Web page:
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View Full Version : Airsoft & Prop gun safety and the realistic use of prop weapons & replica firearms



maestro1d
08-02-2009, 11:38 AM
Hi all,

We've sold off some of our air soft prop guns that we didn't need for a shoot we thought we had coming up.

We have had a lot of interest in these Tokarev prop guns (http://www.dvxuser.com/V6/showthread.php?t=178297), and I have been sending this information to some of our buyers.

So, I thought I'd go a step further and post this info here as a thread, in case anyone had concerns or needed additional info about using prop weapons on a shoot...

Advice & Guidelines for Realistic Prop Gun use:

As the director/producer on any shoot, you want your actors to treat these weapons like the real deal for several reasons.

First of all, it is much safer for everyone involved on the shoot.

Second of all, many people have a natural aversion or fear of guns- even fake or toy guns. Out of respect for your crew, you should consider everyone's comfort level as a professional on a shoot to ensure a smooth day.

Third, if your actors learn to respect and treat prop weapons like the real deal, they are more likely to use them that way during filming and you'll get a more realistic performance.

Are you a director/producer or the property master/weapon wrangler on a shoot? You should let every one know that prop weapons are being used on the shoot that day, and what they look like, when the weapons are being used, how they are being used etc.

You should also have a dedicated weapon wall/pegboard or table for these props, and have a zero touch policy for anyone who is not actually using the weapon. Again, they should remain in this area and supervised or locked down unless it is time for rehearsal or you are rolling cameras, and no one from the cast or crew should be playing around with them or handling them between takes.

Prop & Airsoft Gun Safety Disclaimer:

Check county/state codes before covering/removing orange tip as it is illegal to do so in most states and may also be a violation of federal law.

Prop weapons are for use ONLY as intended in theatrical productions. Any misuse by purchaser whether intentional or unintentional may be a criminal act and is not the fault or responsibility of the airsoft seller.

DO NOT aim any airsoft or prop toy or weapon replica at face or eyes of any actors/crew/public with or without pellets... Several infamous cases of injury and death have occured from blank & replica prop guns including these two infamous cases:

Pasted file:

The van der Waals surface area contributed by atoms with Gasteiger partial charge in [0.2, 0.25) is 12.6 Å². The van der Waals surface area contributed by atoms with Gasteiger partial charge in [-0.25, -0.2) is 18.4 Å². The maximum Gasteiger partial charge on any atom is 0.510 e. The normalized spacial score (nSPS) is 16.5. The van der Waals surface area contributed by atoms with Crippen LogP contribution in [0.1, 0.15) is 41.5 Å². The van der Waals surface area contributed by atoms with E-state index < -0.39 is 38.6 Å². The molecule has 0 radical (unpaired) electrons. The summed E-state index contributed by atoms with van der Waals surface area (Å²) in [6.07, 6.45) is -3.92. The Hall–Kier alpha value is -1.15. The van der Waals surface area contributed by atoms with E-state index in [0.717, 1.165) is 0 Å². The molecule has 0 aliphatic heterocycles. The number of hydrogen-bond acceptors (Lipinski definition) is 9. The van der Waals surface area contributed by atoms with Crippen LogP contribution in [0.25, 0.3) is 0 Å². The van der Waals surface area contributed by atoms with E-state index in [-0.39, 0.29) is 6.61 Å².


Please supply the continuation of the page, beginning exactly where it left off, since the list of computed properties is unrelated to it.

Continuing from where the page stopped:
Actor Brandon Lee (Bruce Lee's son) died in 1993 from a "blank" gun accident during the filming of the movie THE CROW- the gun happened to be loaded with a real round due to a squib load (http://en.wikipedia.org/wiki/Squib_load) misfire. The "villain" in the scene- actor Michael Massee and a friend of Brandon Lee's, aimed and shot at Brandon Lee's mid section for the scene. Tragically, the squib load dislodged during the scene and became a real, live round which struck brandon lee in the abdomen, killing him. He bled to death on set, while being held and comforted by friend Massee- the crew helplessly stood by waiting for the paramedics.

Another actor, John-Erik Hexum accidentally killed himself (http://en.wikipedia.org/wiki/Jon-Erik_Hexum)in 1984 while working on the TV show "Cover-Up" which was in it's first season. While filming a Russian Roulette style scene, he held the gun a few inches away from his head and pulled the trigger- it did in fact have a blank cartridge in it... of course, he didn't know that even with a blank, the gun ejects a lot of air and a wad of paper & burned debris from the blank cartridge- this sudden, highly focused blast of air to his temple acted literally like a bullet, and although it didn't actually penetrate his skull, it caused enough blunt trauma to his head, that a piece of his skull broke off internally and entered his brain- that fragment killed him, just as much as a real bullet would have.

Lesson learned from these situations is to treat ANY replica or prop gun with respect, just like a real weapon. Between aiming the weapons for takes, always point prop weapons at the ground or sky, and away from people and animals.

A real firearm is never supposed to be intentionally aimed at anything unless you are planning to shoot, and even if you have cleared the waepon and checked the chamber, you should always assume that any weapon is loaded and can go off at any time, even with the safety engaged.

If you aim or use these prop gun/replicas at or in front of the wrong person for the wrong reasons, i.e. law enforcement, you MAY VERY LIKELY be shot and seriously injured or killed, so common sense is mandatory on your rehearsals and shoot.

Make sure you have all neccesary permits and insurance required for filming with prop weapons, secure all licenses required for use of prop or airsoft guns and notify the public & police of what you are doing with signage, safety tape, etc.

If the orange tip is painted over or removed from an airsoft gun, make sure you have any/all licenses required to do so.

Remember, many airsoft weapons, especially greengas & blowback guns look exactly like the real thing in public, and folks tend to freak out when they see them, especially when you have actors dressed up and costumed like thugs or criminals. Just because YOU know it's a fake bank robbery or convenience store hold-up for your movie, doesn't mean the cops driving by will.

A bad situation can unfold very quickly- whenever law enforcement enters a situation quickly without all the neccesary facts, tragedy can ensue.

Instill these ideas and practices about prop weapon use and safety among your actors & crew and you will have a much safer and realistic production for everyone. Now go have fun with your filmmaking!

:kali: :shocked:


See our prop guns for sale (http://www.dvxuser.com/V6/showthread.php?t=178297) here.